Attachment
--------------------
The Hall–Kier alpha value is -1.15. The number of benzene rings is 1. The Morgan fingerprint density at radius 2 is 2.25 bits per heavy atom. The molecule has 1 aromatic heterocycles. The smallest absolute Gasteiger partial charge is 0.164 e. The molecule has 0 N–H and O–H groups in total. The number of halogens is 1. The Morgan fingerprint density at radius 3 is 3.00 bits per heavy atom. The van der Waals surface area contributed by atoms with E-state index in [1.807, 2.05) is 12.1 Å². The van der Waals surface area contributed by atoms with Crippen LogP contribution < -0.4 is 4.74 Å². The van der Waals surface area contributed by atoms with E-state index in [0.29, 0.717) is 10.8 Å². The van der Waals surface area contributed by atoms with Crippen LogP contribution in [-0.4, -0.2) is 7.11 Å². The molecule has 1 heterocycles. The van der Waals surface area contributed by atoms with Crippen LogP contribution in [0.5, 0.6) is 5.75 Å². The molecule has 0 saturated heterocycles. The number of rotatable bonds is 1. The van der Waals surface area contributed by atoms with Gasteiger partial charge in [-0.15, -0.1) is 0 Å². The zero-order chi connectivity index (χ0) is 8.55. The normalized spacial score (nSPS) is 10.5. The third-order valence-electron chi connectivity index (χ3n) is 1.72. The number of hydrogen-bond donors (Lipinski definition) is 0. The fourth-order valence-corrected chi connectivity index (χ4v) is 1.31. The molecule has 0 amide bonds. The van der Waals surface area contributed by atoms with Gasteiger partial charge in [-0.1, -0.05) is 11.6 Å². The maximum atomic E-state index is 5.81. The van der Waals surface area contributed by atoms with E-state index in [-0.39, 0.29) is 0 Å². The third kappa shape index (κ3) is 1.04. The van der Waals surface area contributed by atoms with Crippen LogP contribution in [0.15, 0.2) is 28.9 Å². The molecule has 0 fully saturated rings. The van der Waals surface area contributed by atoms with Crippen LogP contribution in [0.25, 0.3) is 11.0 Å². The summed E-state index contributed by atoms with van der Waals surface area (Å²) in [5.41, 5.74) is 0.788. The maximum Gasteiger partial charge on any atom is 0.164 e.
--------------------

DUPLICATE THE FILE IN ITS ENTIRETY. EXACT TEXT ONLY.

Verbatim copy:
The Hall–Kier alpha value is -1.15. The number of benzene rings is 1. The Morgan fingerprint density at radius 2 is 2.25 bits per heavy atom. The molecule has 1 aromatic heterocycles. The smallest absolute Gasteiger partial charge is 0.164 e. The molecule has 0 N–H and O–H groups in total. The number of halogens is 1. The Morgan fingerprint density at radius 3 is 3.00 bits per heavy atom. The van der Waals surface area contributed by atoms with E-state index in [1.807, 2.05) is 12.1 Å². The van der Waals surface area contributed by atoms with Crippen LogP contribution < -0.4 is 4.74 Å². The van der Waals surface area contributed by atoms with E-state index in [0.29, 0.717) is 10.8 Å². The van der Waals surface area contributed by atoms with Crippen LogP contribution in [-0.4, -0.2) is 7.11 Å². The molecule has 1 heterocycles. The van der Waals surface area contributed by atoms with Crippen LogP contribution in [0.5, 0.6) is 5.75 Å². The molecule has 0 saturated heterocycles. The number of rotatable bonds is 1. The van der Waals surface area contributed by atoms with Gasteiger partial charge in [-0.15, -0.1) is 0 Å². The zero-order chi connectivity index (χ0) is 8.55. The normalized spacial score (nSPS) is 10.5. The third-order valence-electron chi connectivity index (χ3n) is 1.72. The number of hydrogen-bond donors (Lipinski definition) is 0. The fourth-order valence-corrected chi connectivity index (χ4v) is 1.31. The molecule has 0 amide bonds. The van der Waals surface area contributed by atoms with Gasteiger partial charge in [-0.1, -0.05) is 11.6 Å². The maximum atomic E-state index is 5.81. The van der Waals surface area contributed by atoms with E-state index in [-0.39, 0.29) is 0 Å². The third kappa shape index (κ3) is 1.04. The van der Waals surface area contributed by atoms with Crippen LogP contribution in [0.15, 0.2) is 28.9 Å². The molecule has 0 fully saturated rings. The van der Waals surface area contributed by atoms with Crippen LogP contribution in [0.25, 0.3) is 11.0 Å². The summed E-state index contributed by atoms with van der Waals surface area (Å²) in [5.41, 5.74) is 0.788. The maximum Gasteiger partial charge on any atom is 0.164 e.